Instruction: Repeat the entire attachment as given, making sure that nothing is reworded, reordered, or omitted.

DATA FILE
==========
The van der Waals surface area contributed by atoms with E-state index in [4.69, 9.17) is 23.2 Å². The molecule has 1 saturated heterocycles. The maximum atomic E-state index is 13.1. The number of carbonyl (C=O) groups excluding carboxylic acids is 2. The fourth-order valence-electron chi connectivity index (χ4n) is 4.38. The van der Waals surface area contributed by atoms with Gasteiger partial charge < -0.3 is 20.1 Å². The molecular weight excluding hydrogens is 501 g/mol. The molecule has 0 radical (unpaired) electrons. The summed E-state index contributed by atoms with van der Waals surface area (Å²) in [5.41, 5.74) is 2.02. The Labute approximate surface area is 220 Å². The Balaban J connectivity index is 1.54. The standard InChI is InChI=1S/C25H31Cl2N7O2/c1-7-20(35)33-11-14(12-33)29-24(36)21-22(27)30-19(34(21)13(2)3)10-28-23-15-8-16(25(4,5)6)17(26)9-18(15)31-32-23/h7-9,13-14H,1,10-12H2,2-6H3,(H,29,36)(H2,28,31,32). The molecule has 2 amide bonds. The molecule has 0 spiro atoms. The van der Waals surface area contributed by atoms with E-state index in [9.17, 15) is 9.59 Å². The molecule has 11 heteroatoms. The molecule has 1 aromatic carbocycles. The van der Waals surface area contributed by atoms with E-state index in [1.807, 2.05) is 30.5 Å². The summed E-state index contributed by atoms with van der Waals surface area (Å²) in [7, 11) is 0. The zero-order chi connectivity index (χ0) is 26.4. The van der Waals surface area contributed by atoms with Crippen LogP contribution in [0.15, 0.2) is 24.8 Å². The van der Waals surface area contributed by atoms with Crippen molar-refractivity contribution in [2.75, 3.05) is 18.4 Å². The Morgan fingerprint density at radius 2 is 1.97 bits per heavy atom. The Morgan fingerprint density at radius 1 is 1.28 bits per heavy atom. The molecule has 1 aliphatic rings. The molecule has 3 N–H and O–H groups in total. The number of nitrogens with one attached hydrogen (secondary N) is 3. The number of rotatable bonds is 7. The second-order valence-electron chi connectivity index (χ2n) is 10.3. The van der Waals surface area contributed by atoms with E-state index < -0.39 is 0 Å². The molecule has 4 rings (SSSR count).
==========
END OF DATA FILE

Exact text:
The van der Waals surface area contributed by atoms with E-state index in [4.69, 9.17) is 23.2 Å². The molecule has 1 saturated heterocycles. The maximum atomic E-state index is 13.1. The number of carbonyl (C=O) groups excluding carboxylic acids is 2. The fourth-order valence-electron chi connectivity index (χ4n) is 4.38. The van der Waals surface area contributed by atoms with Gasteiger partial charge < -0.3 is 20.1 Å². The molecular weight excluding hydrogens is 501 g/mol. The molecule has 0 radical (unpaired) electrons. The summed E-state index contributed by atoms with van der Waals surface area (Å²) in [5.41, 5.74) is 2.02. The Labute approximate surface area is 220 Å². The Balaban J connectivity index is 1.54. The standard InChI is InChI=1S/C25H31Cl2N7O2/c1-7-20(35)33-11-14(12-33)29-24(36)21-22(27)30-19(34(21)13(2)3)10-28-23-15-8-16(25(4,5)6)17(26)9-18(15)31-32-23/h7-9,13-14H,1,10-12H2,2-6H3,(H,29,36)(H2,28,31,32). The molecule has 2 amide bonds. The molecule has 0 spiro atoms. The van der Waals surface area contributed by atoms with E-state index in [9.17, 15) is 9.59 Å². The molecule has 11 heteroatoms. The molecule has 1 aromatic carbocycles. The van der Waals surface area contributed by atoms with E-state index in [1.807, 2.05) is 30.5 Å². The summed E-state index contributed by atoms with van der Waals surface area (Å²) in [7, 11) is 0. The zero-order chi connectivity index (χ0) is 26.4. The van der Waals surface area contributed by atoms with Crippen LogP contribution in [0.15, 0.2) is 24.8 Å². The van der Waals surface area contributed by atoms with Crippen molar-refractivity contribution in [2.75, 3.05) is 18.4 Å². The Morgan fingerprint density at radius 2 is 1.97 bits per heavy atom. The Morgan fingerprint density at radius 1 is 1.28 bits per heavy atom. The molecule has 1 aliphatic rings. The molecule has 3 N–H and O–H groups in total. The number of nitrogens with one attached hydrogen (secondary N) is 3. The number of rotatable bonds is 7. The second-order valence-electron chi connectivity index (χ2n) is 10.3. The van der Waals surface area contributed by atoms with E-state index < -0.39 is 0 Å². The molecule has 4 rings (SSSR count).